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Former UNLV quarterback has vision to help ex-Rebels

Updated October 17, 2021 - 5:44 am

Despite having been a starting quarterback for UNLV and having absorbed more than an occasional shot to the helmet, Steve Stallworth vividly remembers when his Rebels predecessor Randall Cunningham was part of something called the Quarterback Club.

In the 1990s, Cunningham and 11 other elite NFL quarterbacks formed a group that controlled their own marketing deals.

Stallworth wants to create a similar organization for former UNLV quarterbacks, many of whom still reside in Las Vegas. But he said it won’t be about trading cards and merchandising or, considering they once played for the Rebels, comparing bumps and bruises.

“Years ago when Randall Cunningham was in the QBC, I always thought what a cool thing, we should create one for our former UNLV quarterbacks,” said Stallworth, whose task it was to fill Cunningham’s huge cleats after he moved on to the Philadelphia Eagles.

“A great networking thing, but more importantly, I think it would be a resource for the university and the football coaches to kind of mentor some of these young quarterbacks and kind of help them after their playing days are over. That would be the vision for it.”

Stallworth, who engineered UNLV’s 17-7 upset of Wisconsin in 1986, began rattling off names of former UNLV quarterbacks who have prospered after their playing days — Bill Casey, Sam King, Larry Gentry, Caleb Herring, Bobby Stockham and, of course, Cunningham — “so many guys” who could be a positive influence.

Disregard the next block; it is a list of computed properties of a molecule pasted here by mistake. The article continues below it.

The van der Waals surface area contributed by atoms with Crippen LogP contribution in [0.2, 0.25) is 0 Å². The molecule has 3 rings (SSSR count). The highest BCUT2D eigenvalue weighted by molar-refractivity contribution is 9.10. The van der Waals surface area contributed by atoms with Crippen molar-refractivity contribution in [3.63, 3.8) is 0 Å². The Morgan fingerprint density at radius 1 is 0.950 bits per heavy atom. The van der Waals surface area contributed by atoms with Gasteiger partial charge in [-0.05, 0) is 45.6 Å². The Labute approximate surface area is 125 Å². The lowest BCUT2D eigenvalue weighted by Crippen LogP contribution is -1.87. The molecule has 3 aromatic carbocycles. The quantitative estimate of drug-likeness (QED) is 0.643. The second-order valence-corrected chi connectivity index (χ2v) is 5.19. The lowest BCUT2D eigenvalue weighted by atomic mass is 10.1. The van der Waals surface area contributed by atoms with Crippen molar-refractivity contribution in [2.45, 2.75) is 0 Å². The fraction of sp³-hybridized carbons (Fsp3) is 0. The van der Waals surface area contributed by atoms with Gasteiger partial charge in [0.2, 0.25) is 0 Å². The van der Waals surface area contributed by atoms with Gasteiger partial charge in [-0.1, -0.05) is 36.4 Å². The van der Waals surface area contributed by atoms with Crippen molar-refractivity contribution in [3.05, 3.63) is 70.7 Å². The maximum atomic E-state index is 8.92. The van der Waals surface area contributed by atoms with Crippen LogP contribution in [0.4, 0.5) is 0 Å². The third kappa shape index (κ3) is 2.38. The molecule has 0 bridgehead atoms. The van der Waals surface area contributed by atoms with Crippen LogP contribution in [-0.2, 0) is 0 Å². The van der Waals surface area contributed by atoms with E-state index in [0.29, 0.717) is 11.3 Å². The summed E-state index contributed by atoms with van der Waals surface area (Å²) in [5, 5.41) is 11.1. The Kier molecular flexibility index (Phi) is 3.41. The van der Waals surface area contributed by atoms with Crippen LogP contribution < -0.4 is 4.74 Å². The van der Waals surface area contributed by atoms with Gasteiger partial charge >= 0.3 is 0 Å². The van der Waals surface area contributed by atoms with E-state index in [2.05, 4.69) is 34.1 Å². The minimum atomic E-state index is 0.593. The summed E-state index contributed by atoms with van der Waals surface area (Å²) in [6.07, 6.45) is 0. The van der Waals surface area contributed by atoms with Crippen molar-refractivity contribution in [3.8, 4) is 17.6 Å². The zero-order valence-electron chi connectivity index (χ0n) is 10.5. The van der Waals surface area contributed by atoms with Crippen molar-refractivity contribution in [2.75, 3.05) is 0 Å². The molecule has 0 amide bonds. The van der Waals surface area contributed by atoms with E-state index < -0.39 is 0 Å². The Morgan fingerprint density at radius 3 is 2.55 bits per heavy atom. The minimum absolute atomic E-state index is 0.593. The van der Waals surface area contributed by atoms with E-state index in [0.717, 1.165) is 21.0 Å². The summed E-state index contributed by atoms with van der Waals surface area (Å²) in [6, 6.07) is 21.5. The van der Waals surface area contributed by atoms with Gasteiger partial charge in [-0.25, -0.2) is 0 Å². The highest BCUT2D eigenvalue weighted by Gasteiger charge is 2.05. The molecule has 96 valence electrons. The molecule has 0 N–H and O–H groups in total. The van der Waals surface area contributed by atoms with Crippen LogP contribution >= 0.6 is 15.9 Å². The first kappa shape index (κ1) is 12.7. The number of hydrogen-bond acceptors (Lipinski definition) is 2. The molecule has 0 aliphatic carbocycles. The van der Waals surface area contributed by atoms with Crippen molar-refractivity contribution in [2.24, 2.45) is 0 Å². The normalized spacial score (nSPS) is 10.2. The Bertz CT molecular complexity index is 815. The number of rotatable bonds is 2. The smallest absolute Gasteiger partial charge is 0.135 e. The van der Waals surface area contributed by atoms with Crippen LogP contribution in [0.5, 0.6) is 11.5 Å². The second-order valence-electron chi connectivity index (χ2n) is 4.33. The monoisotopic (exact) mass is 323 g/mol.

One was sitting next to him waiting to tee off in a member-guest golf outing at Canyon Gate Country Club.

Today, Derek Stott is better known as the father of Philadelphia Phillies’ 2021 Minor League Player of the Year Bryson Stott (and UNLV cheerleader Breauna). But Derek Stott also was the Rebels’ starting quarterbacks for three seasons during the early 1990s.

When asked about his favorite playing days memory, Stott said it was holding a clipboard as a backup redshirt freshman when the Rebels lost 48-6 at Nebraska in 1988.

“Standing on the sidelines, and I had the clipboard and just seeing the fans and seeing the (sold-out) stadium and this just amazing thing — because I hadn’t seen it here, obviously,” said Stott, whose nephew, Tyler, threw seven touchdown passes for Desert Oasis High on Friday night.

“They beat us pretty bad, obviously. But as we were walking out the tunnel, people were standing and clapping for us.

“It was one of my favorite times, just because of that.”

Stanton activated by Browns

Speaking of former UNLV quarterbacks, Johnny Stanton has been promoted from the Cleveland Browns’ practice roster to their active roster.

Although Stanton is a fullback now, my guess is that he still can be in the UNLV Quarterback Club.

Around the horn

■ Todd Richards, the former Las Vegas Thunder all-star defenseman — and Minnesota Wild and Columbus Blue Jackets coach — is back on the ice as a Nashville Predators assistant after suffering a heart attack Oct 1.

■ Colleague Adam Hill, after a puck the Golden Knights’ Chandler Stephenson directed into the net for the winning goal with his skate in Tuesday night’s season opener was allowed to stand: “Seattle should just pick up the puck and throw it in. There are no rules tonight!”

■ It’s not exactly a Bishop Gorman-to-Michigan State pipeline, but after Jalen Nailor torched Rutgers for three long TD receptions last week, I received an email asking if I remember Blake Ezor. Sure do. The former Gorman star rushed for nearly 4,000 career yards at Michigan State before playing nine games for the Denver Broncos in 1990.


Of all the words written about Alabama’s stunning loss to Texas A&M, this revelation by former Review-Journal colleague Elaine Emerson, who had become a mother only days before, resonates most:

“My son has never seen Alabama win a football game.”

Contact Ron Kantowski at rkantowski@reviewjournal.com or 702-383-0352. Follow @ronkantowski on Twitter.